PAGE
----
Of allies and accomplices
Don’t be an ally, a friend once advised, stating a core fundamental in anti-racist activism. Be an accomplice.
At Sunday night’s Super Bowl halftime show, Mary J. Blige – in all of her queenly grandeur, sparkling in silver and white with blonde locks cascading just about everywhere – announced from her perch up top the all-white set, that there would be “no more drama.”
Eminem, for one, didn’t get that message.
The show, which featured a dynamic history lesson on West Coast hip hop, painted a veritable love letter to host California that likely had three-quarters of America googling “Tam’s Burgers” at some point during the broadcast. Compton’s king, Dr. Dre, took his place rightly at the center of the performance, but it was Eminem, Dre’s protégé and the only white performer on the big stage, who took the opportunity to become – and it’s not his first rodeo doing so – an accomplice, going down on bended knee, head into his hand, after finishing a forceful and energetic performance of “Lose Yourself.”
The gesture, which could, perhaps, have been considered an homage to his mentor, is, of course, instantly identified with Colin Kaepernick, whose bent knee on the gridiron before games ensured his own unemployment as it laid the foundation for the reignition in movements of Black Lives Matters in sports in recent years.
Kaepernick, no doubt, is an accomplice.
As soon as Eminem’s knee hit the stage, rumors circled the internet that days earlier, he had requested to kneel as part of the performance and the NFL nixed it. Whether or not that is true, and a spokesman for the NFL says it is not, is almost beside the point.
He did it. It’s done – an accomplice by proxy, perhaps, as he brought Kaepernick’s gesture back onto the gridiron despite the fact that the quarterback has not played in the NFL in years. And now we get to talk about what it means, what it does, and whether or not it matters.
Being an accomplice matters, and there is perhaps no bigger stage to be one than in sports, whether during the Super Bowl halftime show or, as we have seen in the last few days, an Olympic speed skating oval. Erin Jackson, the best woman in the world at 500-meters, nabbed her gold medal in Beijing while teammate Brittany Bowe cheered so hard from the sidelines that she almost, as she told one reporter, passed out. Bowe, who carried the flag in Opening Ceremony alongside curler John Shuster, became a household name when she ceded her spot in the event after Jackson caught a bad edge and slipped during the Olympic Trials last month, finishing in third.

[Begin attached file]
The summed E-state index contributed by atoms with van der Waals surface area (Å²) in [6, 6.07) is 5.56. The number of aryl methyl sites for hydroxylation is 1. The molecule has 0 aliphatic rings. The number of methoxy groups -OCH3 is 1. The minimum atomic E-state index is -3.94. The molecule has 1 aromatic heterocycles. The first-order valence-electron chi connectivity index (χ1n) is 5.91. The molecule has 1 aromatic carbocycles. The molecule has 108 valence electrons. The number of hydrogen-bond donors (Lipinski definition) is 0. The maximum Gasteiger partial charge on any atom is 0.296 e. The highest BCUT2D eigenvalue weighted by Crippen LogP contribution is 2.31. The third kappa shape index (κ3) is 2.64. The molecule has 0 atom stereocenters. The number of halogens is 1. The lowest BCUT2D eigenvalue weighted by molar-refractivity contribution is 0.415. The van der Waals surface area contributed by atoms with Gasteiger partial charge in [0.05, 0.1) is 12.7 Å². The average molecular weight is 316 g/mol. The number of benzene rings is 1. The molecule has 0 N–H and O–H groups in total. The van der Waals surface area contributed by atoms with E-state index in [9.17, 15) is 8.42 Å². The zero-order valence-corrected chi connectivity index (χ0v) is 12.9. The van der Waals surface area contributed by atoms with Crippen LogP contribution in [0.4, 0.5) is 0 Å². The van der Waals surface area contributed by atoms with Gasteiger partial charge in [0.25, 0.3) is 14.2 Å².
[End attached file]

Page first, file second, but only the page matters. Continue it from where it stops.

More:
Bowe, who finished first at the distance in trials, knew Jackson deserved one of the two spots the U.S. had on the Olympic starting line. So Bowe gave her that spot, and Jackson made the most of it, ending the U.S. drought in speed skating by winning in dominant fashion, the first African American woman to do so.
And not for nothing, karma can reward accomplices – the U.S. gained a third spot eventually in the event and Bowe got to skate, finishing 16th.
Being an accomplice goes beyond the standard norms of sportsmanship – we see a lot of that at the Olympic Games, such as alpine skiers who finish their run and offer course reports via radio to those who have yet to ski, giving tips on the condition of the snow, the placement of the gates, and what kinds of shadows and light are at play depending on time of day. But being an accomplice goes a few steps further, as it requires risking one’s position to defy the status quo, to go against the norm and interrupt the narrative.
Be an ally, for sure. Stand up for the marginalized, root for the underdog. But think about doing the work to take the next step, in which consequences are not the driving force behind the action, but rather doing the right thing is.
Amy Bass is professor of sport studies and chair of the division of social science and communication at Manhattanville College. Bass is the author of ONE GOAL: A COACH, A TEAM, AND THE GAME THAT BROUGHT A DIVDED TOWN TOGETHER, among other titles. In 2012, she won an Emmy for her work with NBC Olympic Sports on the London Olympic Games.
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